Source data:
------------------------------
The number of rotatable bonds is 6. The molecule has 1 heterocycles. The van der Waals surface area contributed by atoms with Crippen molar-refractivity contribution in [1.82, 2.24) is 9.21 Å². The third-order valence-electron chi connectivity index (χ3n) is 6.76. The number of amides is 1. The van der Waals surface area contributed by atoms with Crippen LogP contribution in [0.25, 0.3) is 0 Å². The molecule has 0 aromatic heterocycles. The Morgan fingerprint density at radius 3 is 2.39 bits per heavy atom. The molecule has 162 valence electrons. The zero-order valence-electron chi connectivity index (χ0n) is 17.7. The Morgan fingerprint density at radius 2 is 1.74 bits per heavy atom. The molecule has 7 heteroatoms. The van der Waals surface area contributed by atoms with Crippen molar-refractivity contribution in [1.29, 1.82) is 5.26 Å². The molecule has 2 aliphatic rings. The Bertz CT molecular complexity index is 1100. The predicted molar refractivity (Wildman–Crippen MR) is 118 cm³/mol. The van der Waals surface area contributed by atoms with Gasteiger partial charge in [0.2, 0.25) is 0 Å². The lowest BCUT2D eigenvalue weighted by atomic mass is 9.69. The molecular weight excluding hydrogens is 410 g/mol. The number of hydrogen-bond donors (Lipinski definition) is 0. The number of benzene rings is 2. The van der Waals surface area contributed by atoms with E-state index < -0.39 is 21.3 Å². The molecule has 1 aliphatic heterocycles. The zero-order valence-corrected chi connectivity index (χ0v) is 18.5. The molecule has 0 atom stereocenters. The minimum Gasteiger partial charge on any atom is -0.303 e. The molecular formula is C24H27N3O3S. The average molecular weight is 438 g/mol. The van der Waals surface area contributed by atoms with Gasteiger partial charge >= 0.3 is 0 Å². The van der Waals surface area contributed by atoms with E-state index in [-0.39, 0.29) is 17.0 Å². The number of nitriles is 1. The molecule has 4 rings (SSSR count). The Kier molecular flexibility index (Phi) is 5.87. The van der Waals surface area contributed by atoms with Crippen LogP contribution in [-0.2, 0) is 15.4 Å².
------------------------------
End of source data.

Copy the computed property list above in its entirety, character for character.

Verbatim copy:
The number of rotatable bonds is 6. The molecule has 1 heterocycles. The van der Waals surface area contributed by atoms with Crippen molar-refractivity contribution in [1.82, 2.24) is 9.21 Å². The third-order valence-electron chi connectivity index (χ3n) is 6.76. The number of amides is 1. The van der Waals surface area contributed by atoms with Crippen LogP contribution in [0.25, 0.3) is 0 Å². The molecule has 0 aromatic heterocycles. The Morgan fingerprint density at radius 3 is 2.39 bits per heavy atom. The molecule has 162 valence electrons. The zero-order valence-electron chi connectivity index (χ0n) is 17.7. The Morgan fingerprint density at radius 2 is 1.74 bits per heavy atom. The molecule has 7 heteroatoms. The van der Waals surface area contributed by atoms with Crippen molar-refractivity contribution in [1.29, 1.82) is 5.26 Å². The molecule has 2 aliphatic rings. The Bertz CT molecular complexity index is 1100. The predicted molar refractivity (Wildman–Crippen MR) is 118 cm³/mol. The van der Waals surface area contributed by atoms with Gasteiger partial charge in [0.2, 0.25) is 0 Å². The lowest BCUT2D eigenvalue weighted by atomic mass is 9.69. The molecular weight excluding hydrogens is 410 g/mol. The number of hydrogen-bond donors (Lipinski definition) is 0. The number of benzene rings is 2. The van der Waals surface area contributed by atoms with E-state index < -0.39 is 21.3 Å². The molecule has 1 aliphatic heterocycles. The zero-order valence-corrected chi connectivity index (χ0v) is 18.5. The molecule has 0 atom stereocenters. The minimum Gasteiger partial charge on any atom is -0.303 e. The molecular formula is C24H27N3O3S. The average molecular weight is 438 g/mol. The van der Waals surface area contributed by atoms with Gasteiger partial charge >= 0.3 is 0 Å². The van der Waals surface area contributed by atoms with E-state index in [-0.39, 0.29) is 17.0 Å². The number of nitriles is 1. The molecule has 4 rings (SSSR count). The Kier molecular flexibility index (Phi) is 5.87. The van der Waals surface area contributed by atoms with Crippen LogP contribution in [-0.2, 0) is 15.4 Å².